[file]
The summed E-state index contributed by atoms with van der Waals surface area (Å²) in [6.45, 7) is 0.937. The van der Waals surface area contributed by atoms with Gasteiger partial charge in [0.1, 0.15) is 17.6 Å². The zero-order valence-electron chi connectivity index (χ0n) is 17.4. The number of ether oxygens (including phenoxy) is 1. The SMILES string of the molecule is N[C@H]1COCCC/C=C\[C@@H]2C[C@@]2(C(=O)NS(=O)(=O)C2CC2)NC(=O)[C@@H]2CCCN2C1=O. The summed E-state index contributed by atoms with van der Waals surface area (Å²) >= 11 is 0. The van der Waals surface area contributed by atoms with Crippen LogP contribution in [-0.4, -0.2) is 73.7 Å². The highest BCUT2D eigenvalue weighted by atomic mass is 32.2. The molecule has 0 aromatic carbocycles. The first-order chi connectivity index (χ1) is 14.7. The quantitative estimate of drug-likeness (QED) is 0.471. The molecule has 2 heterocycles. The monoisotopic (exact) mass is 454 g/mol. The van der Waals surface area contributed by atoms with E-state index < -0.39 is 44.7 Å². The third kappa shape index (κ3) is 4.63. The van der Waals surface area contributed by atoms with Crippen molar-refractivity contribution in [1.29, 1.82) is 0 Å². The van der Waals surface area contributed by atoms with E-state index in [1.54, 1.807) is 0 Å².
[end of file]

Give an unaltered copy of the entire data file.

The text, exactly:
The summed E-state index contributed by atoms with van der Waals surface area (Å²) in [6.45, 7) is 0.937. The van der Waals surface area contributed by atoms with Gasteiger partial charge in [0.1, 0.15) is 17.6 Å². The zero-order valence-electron chi connectivity index (χ0n) is 17.4. The number of ether oxygens (including phenoxy) is 1. The SMILES string of the molecule is N[C@H]1COCCC/C=C\[C@@H]2C[C@@]2(C(=O)NS(=O)(=O)C2CC2)NC(=O)[C@@H]2CCCN2C1=O. The summed E-state index contributed by atoms with van der Waals surface area (Å²) >= 11 is 0. The van der Waals surface area contributed by atoms with Crippen LogP contribution in [-0.4, -0.2) is 73.7 Å². The highest BCUT2D eigenvalue weighted by atomic mass is 32.2. The molecule has 0 aromatic carbocycles. The first-order chi connectivity index (χ1) is 14.7. The quantitative estimate of drug-likeness (QED) is 0.471. The molecule has 2 heterocycles. The monoisotopic (exact) mass is 454 g/mol. The van der Waals surface area contributed by atoms with E-state index < -0.39 is 44.7 Å². The third kappa shape index (κ3) is 4.63. The van der Waals surface area contributed by atoms with Crippen molar-refractivity contribution in [1.29, 1.82) is 0 Å². The van der Waals surface area contributed by atoms with E-state index in [1.54, 1.807) is 0 Å².